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Primary care in Switzerland: evolution of physicians’ profile and activities in twenty years (1993–2012)

Overview of attention for article published in BMC Family Practice, August 2015
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Title
Primary care in Switzerland: evolution of physicians’ profile and activities in twenty years (1993–2012)
Published in
BMC Family Practice, August 2015
DOI 10.1186/s12875-015-0321-y
Pubmed ID
Authors

Christine Cohidon, Jacques Cornuz, Nicolas Senn

Abstract

According to the Organization for Economic Cooperation and Development, the Swiss healthcare system is one of the most effective in the world. Yet, as other occidental countries, it has to face the increase of chronic diseases frequency and its resulting cost, particularly for primary care (PC). However very few consistent data are available to describe PC features and its evolution over time. The aim of this study is to describe the evolution of the Swiss PC physicians' (PCPs) profile and activities between 1993 and 2012. The date come from two independent European surveys carried out in Switzerland respectively in 1993 and 2012. Both surveys were cross-sectional ones and based on representative samples of 200 PCPs, interviewed by questionnaire. In 20 years, PCPs became older (median age 46 vs 56, p < 0.001) and more feminized (7 % vs 22 %, p < 0.001). Nowadays, they more often work in group practices (28 % vs 52 % in 2012, p < 0.001) and are more involved in other paid activities (28 % vs 66 % in 2012, p < 0.001). All the PCPs have a computer in 2012 (78 % in 1993, p < 0.001) and it is mostly used for keeping records of consultations (47 %). The number of daily face-to-face contacts with patients decreased from 31 to 24 but the average length rose from 15 to 20 min (p < 0.001). PCPs provide fewer pediatric and gynecological services but their activity remains globally unchanged in other domains. The frequency of meetings with other disciplines decreased significantly (e.g. once/month face-to-face meets with ambulatory specialists: 78 % vs 23 % in 2012, p < 0.001). The involvement of PCPs in follow-up and treatment of chronic disease globally little differed. In 2012, 8.5 % of the PCPs never performed any chirurgical acts (vs 0 % in 1993, p < 0.001). This study showed a substantial evolution of Swiss PC over the last twenty years in terms of socio-demographic, organizational and service provided. The main changes include: feminization and ageing, lower diversity in services provided, fewer but longer consultations. These changes may have important implications for patients' management and will need to be considered for health planning purposes.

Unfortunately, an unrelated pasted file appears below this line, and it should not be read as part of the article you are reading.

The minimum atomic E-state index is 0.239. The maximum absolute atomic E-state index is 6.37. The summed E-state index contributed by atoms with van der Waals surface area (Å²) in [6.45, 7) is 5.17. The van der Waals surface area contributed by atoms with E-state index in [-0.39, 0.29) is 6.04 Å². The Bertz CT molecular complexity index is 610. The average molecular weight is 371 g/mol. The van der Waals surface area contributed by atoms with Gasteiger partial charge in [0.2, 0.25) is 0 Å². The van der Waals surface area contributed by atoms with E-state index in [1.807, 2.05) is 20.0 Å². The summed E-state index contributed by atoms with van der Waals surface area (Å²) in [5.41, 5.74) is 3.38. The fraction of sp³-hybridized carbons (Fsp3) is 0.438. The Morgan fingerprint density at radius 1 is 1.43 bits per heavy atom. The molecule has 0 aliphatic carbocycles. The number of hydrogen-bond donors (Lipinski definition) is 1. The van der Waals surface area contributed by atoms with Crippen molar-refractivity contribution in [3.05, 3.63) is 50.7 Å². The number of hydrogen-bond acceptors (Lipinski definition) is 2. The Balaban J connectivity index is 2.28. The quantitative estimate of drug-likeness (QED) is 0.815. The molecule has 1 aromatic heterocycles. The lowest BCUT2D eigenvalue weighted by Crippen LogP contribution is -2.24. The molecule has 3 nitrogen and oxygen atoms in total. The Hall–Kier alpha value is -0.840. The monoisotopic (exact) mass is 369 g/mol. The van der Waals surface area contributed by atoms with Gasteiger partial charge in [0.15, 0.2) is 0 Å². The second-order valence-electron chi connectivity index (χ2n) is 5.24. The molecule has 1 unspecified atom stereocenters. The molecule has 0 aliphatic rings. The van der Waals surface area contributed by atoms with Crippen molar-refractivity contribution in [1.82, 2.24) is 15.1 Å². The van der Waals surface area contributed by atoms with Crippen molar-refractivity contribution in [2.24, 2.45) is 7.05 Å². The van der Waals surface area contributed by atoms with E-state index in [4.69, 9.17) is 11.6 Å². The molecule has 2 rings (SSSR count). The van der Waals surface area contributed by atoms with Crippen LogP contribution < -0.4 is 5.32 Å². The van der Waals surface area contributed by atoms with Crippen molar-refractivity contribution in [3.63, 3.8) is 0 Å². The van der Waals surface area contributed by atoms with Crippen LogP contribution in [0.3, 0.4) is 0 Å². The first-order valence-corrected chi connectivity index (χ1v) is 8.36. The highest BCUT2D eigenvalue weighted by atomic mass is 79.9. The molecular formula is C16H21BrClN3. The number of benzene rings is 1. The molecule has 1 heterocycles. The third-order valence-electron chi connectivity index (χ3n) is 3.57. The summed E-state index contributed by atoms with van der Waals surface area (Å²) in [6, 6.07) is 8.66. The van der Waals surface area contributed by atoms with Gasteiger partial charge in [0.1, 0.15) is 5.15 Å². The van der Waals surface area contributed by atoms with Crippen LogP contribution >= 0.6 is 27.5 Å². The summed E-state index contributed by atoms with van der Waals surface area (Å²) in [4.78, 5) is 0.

Twitter Demographics

The data shown below were collected from the profiles of 2 tweeters who shared this research output. Click here to find out more about how the information was compiled.

Mendeley readers

The data shown below were compiled from readership statistics for 34 Mendeley readers of this research output. Click here to see the associated Mendeley record.

Geographical breakdown

Country Count As %
Unknown 34 100%

Demographic breakdown

Readers by professional status Count As %
Researcher 8 24%
Student > Doctoral Student 6 18%
Student > Master 5 15%
Student > Bachelor 4 12%
Student > Postgraduate 2 6%
Other 4 12%
Unknown 5 15%
Readers by discipline Count As %
Medicine and Dentistry 8 24%
Business, Management and Accounting 5 15%
Nursing and Health Professions 4 12%
Psychology 4 12%
Social Sciences 4 12%
Other 4 12%
Unknown 5 15%

Attention Score in Context

This research output has an Altmetric Attention Score of 2. This is our high-level measure of the quality and quantity of online attention that it has received. This Attention Score, as well as the ranking and number of research outputs shown below, was calculated when the research output was last mentioned on 23 August 2015.
All research outputs
#2,738,793
of 5,570,954 outputs
Outputs from BMC Family Practice
#566
of 874 outputs
Outputs of similar age
#94,904
of 192,620 outputs
Outputs of similar age from BMC Family Practice
#34
of 43 outputs
Altmetric has tracked 5,570,954 research outputs across all sources so far. This one is in the 47th percentile – i.e., 47% of other outputs scored the same or lower than it.
So far Altmetric has tracked 874 research outputs from this source. They typically receive a little more attention than average, with a mean Attention Score of 5.0. This one is in the 30th percentile – i.e., 30% of its peers scored the same or lower than it.
Older research outputs will score higher simply because they've had more time to accumulate mentions. To account for age we can compare this Altmetric Attention Score to the 192,620 tracked outputs that were published within six weeks on either side of this one in any source. This one is in the 46th percentile – i.e., 46% of its contemporaries scored the same or lower than it.
We're also able to compare this research output to 43 others from the same source and published within six weeks on either side of this one. This one is in the 18th percentile – i.e., 18% of its contemporaries scored the same or lower than it.